and polite manner, as he expressly states, whenever I referred to anything connected with General Pope. All these things were quite too much for him, and though there was no harm in the woods I spoke if they had been written down, yet, as I spoke them, they fixed him in conviction that I was a traitor; not exactly a traitor according to law - that he did not mean - but a traitor through personal hostility, and, I suppose, also through a "sneering manner" toward General Pope. I submit to the court that, in so far as I understand this person's testimony, this is a true and fair picture of its sense and substance on this point, that is to say, if the court can find any substance or sense in it. I can spend but very few words more upon Lieutenant-Colonel Smith's testimony, but as he seems so very much grieved about my thinking about the possibility of our having to fall back to Alexandria, I cannot but refer to the last answer given by General Heintzelman when called by the Government to testify upon this trial, and, speaking of the state of things on the 27th, 28th, and 29th of August, he testifies as follows:
I knew that the enemy had possession of the railroad, and that, of course, we were obliged to fall back.
I may be permitted to hope that this straightforward declaration of the heroic and experienced Heintzelman will alleviate the sensibility and dispel the horrible suspicions aroused by a passing remark from me somewhat in the same sense, which, by the way, if I ever made it, has quite passed our of my memory. I will further suggest that men who mean to be traitors, or quasi-traitors, and, at all events, to fail a general whom they have strained every nerve to reach by forced marches, in order to co-operate with him against an enemy who is rushing upon him, they do not usually adopt the course of revealing the intended treason which is in their hearts by a sneering manner to a chance visitor in a first brief interview, especially when he happens to be a member of the staff of that very general whom the aforesaid traitors or quasi-traitors to fail or betray.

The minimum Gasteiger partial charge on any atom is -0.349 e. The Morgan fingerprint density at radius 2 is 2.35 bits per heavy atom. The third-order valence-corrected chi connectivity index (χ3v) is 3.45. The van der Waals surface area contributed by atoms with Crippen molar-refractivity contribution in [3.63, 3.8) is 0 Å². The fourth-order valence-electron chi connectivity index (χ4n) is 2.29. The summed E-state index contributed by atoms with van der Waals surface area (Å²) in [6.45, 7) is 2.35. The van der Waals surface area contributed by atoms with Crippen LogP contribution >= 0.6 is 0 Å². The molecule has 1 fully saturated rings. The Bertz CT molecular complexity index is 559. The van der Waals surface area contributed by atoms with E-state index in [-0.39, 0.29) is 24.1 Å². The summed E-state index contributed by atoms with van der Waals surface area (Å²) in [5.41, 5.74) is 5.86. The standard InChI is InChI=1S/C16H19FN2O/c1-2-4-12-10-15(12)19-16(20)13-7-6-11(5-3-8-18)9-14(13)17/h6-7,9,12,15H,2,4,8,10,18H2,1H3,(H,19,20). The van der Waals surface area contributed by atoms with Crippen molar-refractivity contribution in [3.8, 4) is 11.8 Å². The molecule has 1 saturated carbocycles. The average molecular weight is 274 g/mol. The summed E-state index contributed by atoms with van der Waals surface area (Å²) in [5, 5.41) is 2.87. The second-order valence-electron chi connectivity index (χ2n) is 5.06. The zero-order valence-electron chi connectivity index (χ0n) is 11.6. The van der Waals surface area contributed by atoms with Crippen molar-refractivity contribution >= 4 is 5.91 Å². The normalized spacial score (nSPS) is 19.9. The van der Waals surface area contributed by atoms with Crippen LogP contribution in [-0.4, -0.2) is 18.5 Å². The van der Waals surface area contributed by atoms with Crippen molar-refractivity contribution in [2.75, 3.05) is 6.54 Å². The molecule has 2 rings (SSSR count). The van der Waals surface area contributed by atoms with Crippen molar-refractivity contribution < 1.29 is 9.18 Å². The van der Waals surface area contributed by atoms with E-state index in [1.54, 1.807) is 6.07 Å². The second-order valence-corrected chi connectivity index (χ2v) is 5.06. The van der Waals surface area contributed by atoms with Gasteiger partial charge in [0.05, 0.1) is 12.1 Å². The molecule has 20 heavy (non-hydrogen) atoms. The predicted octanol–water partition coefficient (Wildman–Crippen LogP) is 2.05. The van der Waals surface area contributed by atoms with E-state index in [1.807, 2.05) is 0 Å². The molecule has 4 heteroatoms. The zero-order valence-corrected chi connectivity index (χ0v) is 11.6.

I will also more seriously suggest that a soldier's face may sometimes seem to be clouded by other feelings and foreboding than those of a traitor with his crime upon his mind, especially when, as in my case on the 28th of August, that solider happens to command an army corps, and sees before him, as I then did, a whole military situation not at all satisfactory in its aspect to his military judgment. But enough, perhaps too much, of Lieutenant-Colonel Smith's wild fantasies and strange, wild words of testimony in which they are expressed. Hoping that this passing and parenthetical exposure of them in their naked futility may not be deemed wholly superfluous, I return to the wholly different and broadly contrasted testimony of General McDowell. Upon this testimony I remark with regret that General McDowell appears to have forgotten almost all that I remember of what took place between us on the 29th of August last, either face to face or by message, and that he seems clearly to remember some very important matters of which, after my best efforts, I can find no trace whatever, either in my memory or my action, or his action, or the communications direct or by message which on that day passed between us. I assume that this court, having regard to the clear, positive, and direct concurrent testimony of two eye and ear witnesses, Colonel Locke, my chief of staff, and Captain Martin, chief of artillery in General Morell's division, both of highly respectable character and position, and both upon the point to which they testify wholly uncontradicted, does not doubt that General McDowell did, not far from midday on the 29th of August, ride up to me,